Laughter and Action
BY LESLIE FOSTER
It’s dark outside. I can smell liquid on the Indonesian air, thick with humidity. My sister is asleep beside me, my parents quiet in the front seat of our van, as we sit surrounded by the lights of fellow travelers, all crawling towards home. The lights are ghostly, red and white, floating, unattached as they bump and hover over the asphalt. And I am laughing, laughing so hard tears are coming out of my eyes, because I’ve just touched the infinite.
I’m five years old and I’ve just tried to comprehend eternity. For a brief moment, I grasped something beyond words or cognitive thought and then it was gone. The only possible outcome to seeing the face of God may be madness for those who have left childhood behind, but when my five-year-old self touched the void, She made me laugh.
The older I get, the more I reach back to that five-year-old who understood far more than I certainly do now. I am trying to embrace the tension of releasing childish things while also trying to welcome the kingdom of God like a child. The older I get, the harder it is for me to visualize God as human. When I, as a visual person, sink into prayer, when I reach for the infinite the way I did that night, I see and feel God as action. A gentle breeze cartwheeling over soft grass, a fire-infused dust devil thundering towards me, a free fall through eternal space that is thick with darkness and is certainly not safe, but is the definition of good.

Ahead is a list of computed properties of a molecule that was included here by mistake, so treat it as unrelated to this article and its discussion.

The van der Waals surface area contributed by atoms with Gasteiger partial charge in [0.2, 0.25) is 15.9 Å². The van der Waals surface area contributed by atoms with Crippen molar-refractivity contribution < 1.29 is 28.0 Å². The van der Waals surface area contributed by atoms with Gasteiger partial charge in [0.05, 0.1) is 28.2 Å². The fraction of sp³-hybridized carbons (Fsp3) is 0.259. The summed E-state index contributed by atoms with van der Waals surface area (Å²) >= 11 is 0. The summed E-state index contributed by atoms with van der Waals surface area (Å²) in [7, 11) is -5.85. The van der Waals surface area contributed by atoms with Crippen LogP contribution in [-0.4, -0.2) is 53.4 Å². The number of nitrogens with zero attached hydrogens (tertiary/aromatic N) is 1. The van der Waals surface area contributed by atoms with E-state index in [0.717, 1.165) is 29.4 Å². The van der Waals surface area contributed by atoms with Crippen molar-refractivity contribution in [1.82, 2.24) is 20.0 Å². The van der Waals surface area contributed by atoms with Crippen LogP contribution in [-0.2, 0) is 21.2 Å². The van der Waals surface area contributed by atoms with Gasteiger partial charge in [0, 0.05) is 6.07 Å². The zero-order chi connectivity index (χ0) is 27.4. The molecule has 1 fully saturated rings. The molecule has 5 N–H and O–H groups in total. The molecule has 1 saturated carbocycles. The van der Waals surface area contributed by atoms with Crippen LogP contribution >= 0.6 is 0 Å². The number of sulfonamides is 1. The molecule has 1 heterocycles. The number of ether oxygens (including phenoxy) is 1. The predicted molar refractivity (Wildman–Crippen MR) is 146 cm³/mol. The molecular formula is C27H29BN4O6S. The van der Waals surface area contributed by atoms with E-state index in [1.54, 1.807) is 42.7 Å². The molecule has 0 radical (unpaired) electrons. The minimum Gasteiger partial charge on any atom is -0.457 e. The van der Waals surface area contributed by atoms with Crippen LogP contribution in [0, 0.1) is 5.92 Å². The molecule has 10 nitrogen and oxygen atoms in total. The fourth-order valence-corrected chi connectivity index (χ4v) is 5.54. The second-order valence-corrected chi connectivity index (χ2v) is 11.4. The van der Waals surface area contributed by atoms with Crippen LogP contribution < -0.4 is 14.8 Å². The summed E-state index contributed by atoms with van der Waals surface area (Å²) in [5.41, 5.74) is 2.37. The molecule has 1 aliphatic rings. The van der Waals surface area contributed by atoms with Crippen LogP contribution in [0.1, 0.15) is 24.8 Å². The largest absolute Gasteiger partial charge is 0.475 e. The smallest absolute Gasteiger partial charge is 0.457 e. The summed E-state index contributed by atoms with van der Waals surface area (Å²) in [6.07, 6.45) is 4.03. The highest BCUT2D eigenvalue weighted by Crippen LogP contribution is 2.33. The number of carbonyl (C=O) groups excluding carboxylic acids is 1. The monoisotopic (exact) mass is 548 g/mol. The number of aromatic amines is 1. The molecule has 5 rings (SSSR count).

For me to allow this beautiful, dangerous God to reach into my world, I have to let go of the childish binaries and boxes in which I’ve attempted to chain Her, and be open to my child-like understanding of a vast and overwhelmingly complex array of possibilities. I have to let go and listen for that laughter, so I can find the places where She has already been.